At-large Juneau Assembly candidate David Summers lets people know where he stands, and generally that means with business.
Summers, who became president of the Juneau Chamber of Commerce in 2004, supports building a road out of Juneau. He has been vocal in advocating the chamber's policies, ranging from opening city land to private developers and raising the business personal property tax exemption.
At a Juneau Chamber of Commerce candidates' forum Friday, Summers told members that their issues are his issues.
"The business community doesn't have a great representative on the Assembly now," said Summers, 35. "I would fill that role."
When Mayor Bruce Botelho presented his capitol design competition at a chamber luncheon in December, Summers waved a copy of the chamber's resolution supporting a proposed road out of Juneau, and asked Botelho to take a stand.
"Keeping the capital in Juneau is a top priority at the chamber," Summers said. "It is important for us not only to look for opportunities to create infrastructure like a new capitol complex but also to increase access for all Alaskans to the capital city."
Alvin "Blue" Bergmann, owner of Alaskan Fudge Co., said Summers is a hardworking and honest young man who wants to improve the city.
"In terms of politics, whether you believe in his politics or not, you know where he is coming from," said Bergmann, who has been Summers' fishing and hunting partner. "For that level of work, that's a big plus."
Mike Story, who owns a civil engineering company, said Summers has clear ideas about how to boost Juneau's economy, create more affordable housing and keep the capital from moving.
"I look forward to seeing Juneau grow in a positive way. David could make it happen," Story said.
Summers came to Juneau from North Carolina in 1996 to work as a kayaking and hiking guide. When the tourism season was over, he worked for the Juneau Convention and Visitors Bureau.
After leaving the bureau, Summers started a business arranging travel packages. He bought a cutlery shop downtown in 2000 and said he worked at least 60 hours a week, demonstrating Alaska-made ulus.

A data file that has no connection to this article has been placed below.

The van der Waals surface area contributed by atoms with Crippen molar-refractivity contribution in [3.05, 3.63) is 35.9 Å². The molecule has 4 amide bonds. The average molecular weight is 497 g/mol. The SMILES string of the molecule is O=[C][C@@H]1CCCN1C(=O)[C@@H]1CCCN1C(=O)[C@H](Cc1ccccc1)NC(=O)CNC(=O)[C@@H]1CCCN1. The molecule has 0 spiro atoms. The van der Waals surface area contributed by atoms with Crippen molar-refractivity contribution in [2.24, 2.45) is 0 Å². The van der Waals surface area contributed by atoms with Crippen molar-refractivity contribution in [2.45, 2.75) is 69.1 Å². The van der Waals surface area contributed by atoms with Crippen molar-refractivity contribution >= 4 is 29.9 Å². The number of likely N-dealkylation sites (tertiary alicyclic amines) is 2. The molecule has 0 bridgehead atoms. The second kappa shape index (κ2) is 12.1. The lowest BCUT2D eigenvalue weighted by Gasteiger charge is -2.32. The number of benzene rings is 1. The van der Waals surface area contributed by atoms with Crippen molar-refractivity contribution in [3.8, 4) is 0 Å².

Summers said he is passionate about economic development for Juneau because the city needs it to keep and attract young people.
"We have a brain drain right now," he said. "Without a combination of good jobs and green space, we will continue to lose population."
Summers says his experience as a small business owner will help him bring consensus to the panel.
"There is too much partisan politics at the Assembly level. I like to see more working together," he said.
Summers describes himself as a moderate, though some who know him point to evidence they say indicates otherwise.
When Summers served on the board of directors for the Downtown Business Association, he protested the association's plan to hold an Assembly candidates' forum at the Silverbow Inn in September 2003.
In an e-mail Summers sent out to other board members, he called the Silverbow "a well established left-wing, liberal-supporting business often hosting events for politically radical anti-business figures." One of the recipients provided the e-mails at the Empire's request.
"I, like some other members who have come to me in the past few days, refuse to spend my money at a business where the ownership makes political choices that are contradictory, in fact detrimental, to the mission of the DBA," Summers said in the message.
The association held the forum at Silverbow despite Summers' protest. When Summers took office as president of the Juneau Chamber of Commerce in 2004, the Silverbow Inn withdrew its membership.
"We are offended that retrograde world views such as that of David Summers could be validated by an organization as prominent and community-oriented as the Juneau Chamber of Commerce," said Jill Ramiel and Ken Alper, owners of the inn and bakery, in a letter dropping their chamber membership.
Ramiel said she didn't want to comment more about Summers' protest of her business, though she said in an e-mail to Summers this month that his past actions prove to her that he is not fit for public service. Summers had asked to meet with Ramiel and offer an "olive branch" before discussing the issue with a reporter.
Although some board members of the Downtown Business Association confirmed that they received Summers' e-mails, he said he is not sure that the wording is his exact language.
"The board did have communication about this issue by e-mail," Summers said. "But these e-mails are so old I may or may not be able to confirm if I had sent out the e-mails."
In a recent interview with the Anchorage-based ABC SuperStation, Summers said the Glory Hole homeless shelter should move away from its current location on South Franklin Street, to the northern part of downtown. He said the Glory Hole is a major contributor to problems such as the congregation of homeless and drunken people downtown.
"It's not such a good formula to realize your sales tax revenues and provide social services at the same area," Summers said in the television interview.
He said in a later written statement that he would never use eminent domain to ask the Glory Hole to leave, though. He also said he supports its mission. "I believe the Glory Hole provides a much-needed service to the good people of Juneau who need it most - they are our brother's keeper," he wrote.
Jetta Whittaker, executive director of the Glory Hole, said offering homeless people emergency shelter doesn't contribute to the problem of drunken people congregating. She said she would work with business owners to find out how businesses and a homeless shelter can get along better.
I-Chun Che can be reached at email@example.com.
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